Project Euler: Problem 9

After a short break because of Blogger being in read-only mode for quite a while, I'm back again, now with problem No. 9

A Pythagorean triplet is a set of three natural numbers, a < b < c, for which,

a2 + b2 = c2

For example, 32 + 42 = 9 + 16 = 25 = 52.

There exists exactly one Pythagorean triplet for which a + b + c = 1000.
Find the product abc.

So, here we are, we have the sum and we know that a < b < c and on paper the sides would make a right-angled triangle. That gives us a + b > c as we can't have a triangle where the sum of the lenghts of two of its sides would be smaller than the length of the third one. For this case it means that c can't be bigger than 500, and as it is as well the biggest of the three numbers it also implies that neither a nor b can get bigger than 500. This means that we can set our upper limit to nr/2. As a < b it makes sense to start searching for b at a + 1. For each such pair of a and b we get c by substracting them from the target sum and if it works in the Pythagorean equation, we return it.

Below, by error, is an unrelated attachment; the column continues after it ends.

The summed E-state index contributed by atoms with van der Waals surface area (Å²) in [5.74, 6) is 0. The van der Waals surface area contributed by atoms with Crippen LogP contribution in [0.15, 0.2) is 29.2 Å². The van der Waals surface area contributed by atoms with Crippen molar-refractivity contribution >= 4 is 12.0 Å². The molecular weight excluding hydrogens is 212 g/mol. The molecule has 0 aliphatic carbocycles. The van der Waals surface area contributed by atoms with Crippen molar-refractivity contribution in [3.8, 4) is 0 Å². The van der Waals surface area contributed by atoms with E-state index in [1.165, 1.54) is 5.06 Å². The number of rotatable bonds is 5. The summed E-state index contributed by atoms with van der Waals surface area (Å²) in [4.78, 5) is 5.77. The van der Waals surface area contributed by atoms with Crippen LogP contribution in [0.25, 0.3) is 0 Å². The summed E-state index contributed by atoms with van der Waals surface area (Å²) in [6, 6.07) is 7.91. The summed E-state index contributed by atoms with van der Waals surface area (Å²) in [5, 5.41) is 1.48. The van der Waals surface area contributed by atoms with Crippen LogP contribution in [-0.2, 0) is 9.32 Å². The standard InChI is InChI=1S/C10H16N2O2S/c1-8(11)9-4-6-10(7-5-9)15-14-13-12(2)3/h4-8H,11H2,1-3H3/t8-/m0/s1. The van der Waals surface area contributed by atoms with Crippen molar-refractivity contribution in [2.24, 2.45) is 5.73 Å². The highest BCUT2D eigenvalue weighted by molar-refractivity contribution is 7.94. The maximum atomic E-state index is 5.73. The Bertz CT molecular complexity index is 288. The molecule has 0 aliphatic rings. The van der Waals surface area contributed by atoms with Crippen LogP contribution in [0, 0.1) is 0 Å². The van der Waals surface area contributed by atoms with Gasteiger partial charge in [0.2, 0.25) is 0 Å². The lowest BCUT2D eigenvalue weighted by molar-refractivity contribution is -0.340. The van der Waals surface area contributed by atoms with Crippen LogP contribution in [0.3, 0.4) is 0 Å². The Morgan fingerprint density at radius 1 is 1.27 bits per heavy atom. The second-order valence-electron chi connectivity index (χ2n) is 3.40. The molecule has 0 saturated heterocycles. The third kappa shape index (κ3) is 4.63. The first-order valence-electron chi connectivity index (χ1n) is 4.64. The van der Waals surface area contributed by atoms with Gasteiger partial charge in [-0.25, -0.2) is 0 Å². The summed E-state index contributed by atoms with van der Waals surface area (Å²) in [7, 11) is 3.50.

fn getTripleForSum nr =
    local half = nr/2
    local a, b, c

    for a = 1 to half do
        for b = (a + 1) to half do
            c = nr - a - b
            if c^2 == (a^2 + b^2) do
                return a*b*c

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